The hubbub in the United States over Sarah Palin's use of the charged term "blood libel" obscures a larger point: the former Alaska governor is weighing a run for the presidency in unprecedented and even daring ways, commanding nationwide attention with her selective use of Facebook and Twitter, and choosing provocative words where others would be more diplomatic.
Some political pros say her tactics, which distance her from mainstream reporters and neutral audiences, are savvy and effective. Others say she will have to change if she hopes to win the crucial Iowa caucus or New Hampshire primary, let alone the 2012 general election. Many agree she is testing the campaign possibilities of fast-changing social media.
Iowa and New Hampshire traditionally mark the first major tests of the presidential campaign season.
Palin was bound to be drawn into the national debate that followed Saturday's shooting rampage in Arizona, which killed six people and gravely wounded Democratic Rep. Gabrielle Giffords. Last March, Giffords noted in a TV interview that Palin's political committee had targeted her district (among others) with crosshairs, and "there are consequences to that action."
There is no evidence that the accused gunman, Jared Loughner, knew of Palin's actions. But Giffords' remarks seemed eerily prophetic, and her husband and friends complained bitterly of the criticisms Republicans had heaped on her in the fall campaign.
Palin issued a brief statement of condolences Saturday, when some news reports said Giffords was dead. She rebuffed countless media requests for further comment.
On Monday, conservative talk show host Glenn Beck read an e-mail from Palin saying, "Our children will not have peace if politicos just capitalize on this to succeed in portraying anyone as inciting terror and violence."
On Wednesday, Palin posted a video on her Facebook page in which she defended her actions and rebuked the news media and her critics.
"Especially within hours of a tragedy unfolding," she said, facing the camera, "journalists and pundits should not manufacture a blood libel that serves only to incite the very hatred and violence they purport to condemn."
The term "blood libel" raised eyebrows. While the phrase "has become part of the English parlance to refer to someone being falsely accused," said Abraham Foxman of the Anti-Defamation League, it is "fraught with pain in Jewish history."
The term is associated with centuries-old claims that Jews killed Christian children for rituals. Some Jewish lawmakers felt Palin's comments were especially ill-advised because Giffords is Jewish.
While bloggers speculated about whether Palin knew the term's history, political pros marveled at her continued ability to dive into national debates when, where and how she chooses.
"Nobody understands her base better than she does," said Democratic consultant Erik Smith. He said Palin has established "a communications mechanism that gets around the mainstream media."
'Dominant media presence'
Republican strategist and commentator John Feehery said Palin, the 2008 vice presidential nominee, "is now the dominant media presence on the Republican/Tea Party front. She can make news quicker and more effectively than any other conservative Republican." Palin has associated herself with the ultraconservative tea party movement.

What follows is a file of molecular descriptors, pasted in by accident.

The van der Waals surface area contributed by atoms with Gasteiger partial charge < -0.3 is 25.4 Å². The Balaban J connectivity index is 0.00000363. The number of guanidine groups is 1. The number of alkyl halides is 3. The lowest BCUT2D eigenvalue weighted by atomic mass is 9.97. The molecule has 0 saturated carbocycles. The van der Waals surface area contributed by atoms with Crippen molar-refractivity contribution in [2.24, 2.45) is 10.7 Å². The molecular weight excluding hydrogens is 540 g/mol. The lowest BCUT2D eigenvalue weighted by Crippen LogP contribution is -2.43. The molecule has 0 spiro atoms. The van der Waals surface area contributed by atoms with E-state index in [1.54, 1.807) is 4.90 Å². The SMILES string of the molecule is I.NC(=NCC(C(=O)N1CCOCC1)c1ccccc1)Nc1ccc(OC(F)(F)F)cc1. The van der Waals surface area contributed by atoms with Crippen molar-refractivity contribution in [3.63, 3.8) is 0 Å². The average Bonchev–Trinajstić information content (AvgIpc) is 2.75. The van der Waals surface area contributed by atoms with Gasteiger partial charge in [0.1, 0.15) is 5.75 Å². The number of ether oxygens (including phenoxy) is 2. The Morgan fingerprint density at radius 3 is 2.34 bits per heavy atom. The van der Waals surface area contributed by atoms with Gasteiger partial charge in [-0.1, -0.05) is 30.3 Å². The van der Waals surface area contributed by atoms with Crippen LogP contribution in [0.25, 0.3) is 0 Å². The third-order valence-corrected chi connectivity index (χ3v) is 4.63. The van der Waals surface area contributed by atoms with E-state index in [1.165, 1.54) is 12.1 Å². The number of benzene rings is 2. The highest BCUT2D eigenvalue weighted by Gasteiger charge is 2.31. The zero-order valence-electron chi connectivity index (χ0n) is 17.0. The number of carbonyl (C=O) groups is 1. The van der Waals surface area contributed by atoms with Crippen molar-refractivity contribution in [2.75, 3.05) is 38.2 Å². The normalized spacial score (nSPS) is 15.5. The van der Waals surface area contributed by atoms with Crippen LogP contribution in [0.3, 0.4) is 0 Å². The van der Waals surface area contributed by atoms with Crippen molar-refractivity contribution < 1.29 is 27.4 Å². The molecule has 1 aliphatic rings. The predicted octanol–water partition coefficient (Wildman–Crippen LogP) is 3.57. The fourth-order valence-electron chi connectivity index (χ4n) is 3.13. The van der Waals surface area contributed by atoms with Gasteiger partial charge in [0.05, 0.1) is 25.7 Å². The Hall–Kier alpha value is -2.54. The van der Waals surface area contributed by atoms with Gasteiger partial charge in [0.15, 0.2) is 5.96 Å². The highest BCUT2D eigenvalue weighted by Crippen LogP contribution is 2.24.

If she should decide to run for president, Feehery said, "you would have to make her the favorite to win the nomination." But he said he doubts she could beat President Barack Obama in November 2012.
That is a possibility that worries many Republicans. Polls, all conducted before the Tucson shootings, show Palin to be the most divisive of the potential Republican candidates. Many Americans are solidly for or against her, and relatively few are undecided.
"Will Palin run?" is almost a parlor game in political circles. Wednesday's video did little to settle it. Some politicians questioned why a presidential hopeful would take chances with phrases like "blood libel" at a time when many elected officials are trying to lower the rhetorical temperature.
Former Minnesota Gov. Tim Pawlenty, another possible Republican presidential candidate, told The New York Times it is wrong to blame politicians for the Tucson tragedy. As for the use of crosshairs to target House districts, which Palin's video suggested is commonplace, Pawlenty said: "It's not a device I would have chosen."
Some saw Palin's video as a sign she is eager to challenge Obama. She twice referred to America as "exceptional." That is a favorite phrase of conservatives who say the president refuses to acknowledge the nation's well-earned prominence.
Some Republicans doubt that Palin and her small group of confidants spend a lot of time in deep, strategic thinking. She seems to follow her instincts, they say, which have helped propel her to remarkable amounts of fame and wealth, starting, of course, when John McCain made her his vice presidential running mate in 2008.
Many Democrats think Palin is much better at making money and gossipy headlines than in assembling the kind of political operation that can carry her to the White House.
"Every time she pops off she excites her narrowing band of partisans, and probably makes herself more money, but she further alienates everyone else," said Democratic consultant Jim Jordan, a veteran of presidential campaigns.
Historically, voters in Iowa and New Hampshire insist on questioning presidential hopefuls in small and frequent gatherings. That tradition would force Palin to emerge from her cocoon. Some campaign veterans, however, think Palin might be able to use rapidly expanding social media outlets to reach and inspire primary voters in novel ways.
"She's a very savvy practitioner of new media," Smith said. A candidate probably cannot win the Iowa and New Hampshire Republican contests entirely with Facebook, Twitter and similar outlets, he said, "but you can do an awful lot."